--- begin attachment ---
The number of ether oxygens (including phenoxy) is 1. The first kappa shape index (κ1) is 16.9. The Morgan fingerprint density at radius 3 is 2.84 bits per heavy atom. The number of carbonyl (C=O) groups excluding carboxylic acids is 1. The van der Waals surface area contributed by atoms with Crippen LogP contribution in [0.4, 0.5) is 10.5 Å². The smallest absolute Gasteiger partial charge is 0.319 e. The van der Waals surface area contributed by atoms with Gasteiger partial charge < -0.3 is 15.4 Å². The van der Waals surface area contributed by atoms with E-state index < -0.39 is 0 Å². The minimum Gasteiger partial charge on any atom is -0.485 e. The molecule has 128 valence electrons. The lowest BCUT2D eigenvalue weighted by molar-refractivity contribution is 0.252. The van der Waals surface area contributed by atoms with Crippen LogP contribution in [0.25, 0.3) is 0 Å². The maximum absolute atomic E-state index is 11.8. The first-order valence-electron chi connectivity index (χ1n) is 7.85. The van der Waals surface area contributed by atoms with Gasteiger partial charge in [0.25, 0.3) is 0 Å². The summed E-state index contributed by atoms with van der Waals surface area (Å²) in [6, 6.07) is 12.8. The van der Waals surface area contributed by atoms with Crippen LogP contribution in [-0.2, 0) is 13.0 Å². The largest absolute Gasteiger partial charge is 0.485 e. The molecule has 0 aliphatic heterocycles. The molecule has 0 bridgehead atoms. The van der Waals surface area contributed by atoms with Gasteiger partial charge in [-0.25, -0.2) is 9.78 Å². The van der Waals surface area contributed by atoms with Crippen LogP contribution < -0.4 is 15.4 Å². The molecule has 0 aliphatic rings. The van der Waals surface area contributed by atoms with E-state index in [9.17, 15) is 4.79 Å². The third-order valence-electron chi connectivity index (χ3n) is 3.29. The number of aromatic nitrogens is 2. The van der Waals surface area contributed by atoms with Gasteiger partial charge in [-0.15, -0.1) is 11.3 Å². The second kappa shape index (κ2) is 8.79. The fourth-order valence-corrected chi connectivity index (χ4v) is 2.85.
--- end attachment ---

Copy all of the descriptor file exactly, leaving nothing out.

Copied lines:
The number of ether oxygens (including phenoxy) is 1. The first kappa shape index (κ1) is 16.9. The Morgan fingerprint density at radius 3 is 2.84 bits per heavy atom. The number of carbonyl (C=O) groups excluding carboxylic acids is 1. The van der Waals surface area contributed by atoms with Crippen LogP contribution in [0.4, 0.5) is 10.5 Å². The smallest absolute Gasteiger partial charge is 0.319 e. The van der Waals surface area contributed by atoms with Gasteiger partial charge < -0.3 is 15.4 Å². The van der Waals surface area contributed by atoms with E-state index < -0.39 is 0 Å². The minimum Gasteiger partial charge on any atom is -0.485 e. The molecule has 128 valence electrons. The lowest BCUT2D eigenvalue weighted by molar-refractivity contribution is 0.252. The van der Waals surface area contributed by atoms with Crippen LogP contribution in [0.25, 0.3) is 0 Å². The maximum absolute atomic E-state index is 11.8. The first-order valence-electron chi connectivity index (χ1n) is 7.85. The van der Waals surface area contributed by atoms with Gasteiger partial charge in [0.25, 0.3) is 0 Å². The summed E-state index contributed by atoms with van der Waals surface area (Å²) in [6, 6.07) is 12.8. The van der Waals surface area contributed by atoms with Crippen LogP contribution in [-0.2, 0) is 13.0 Å². The largest absolute Gasteiger partial charge is 0.485 e. The molecule has 0 aliphatic heterocycles. The molecule has 0 bridgehead atoms. The van der Waals surface area contributed by atoms with Gasteiger partial charge in [-0.25, -0.2) is 9.78 Å². The van der Waals surface area contributed by atoms with Crippen LogP contribution < -0.4 is 15.4 Å². The molecule has 0 aliphatic rings. The van der Waals surface area contributed by atoms with E-state index in [9.17, 15) is 4.79 Å². The third-order valence-electron chi connectivity index (χ3n) is 3.29. The number of aromatic nitrogens is 2. The van der Waals surface area contributed by atoms with Gasteiger partial charge in [-0.15, -0.1) is 11.3 Å². The second kappa shape index (κ2) is 8.79. The fourth-order valence-corrected chi connectivity index (χ4v) is 2.85.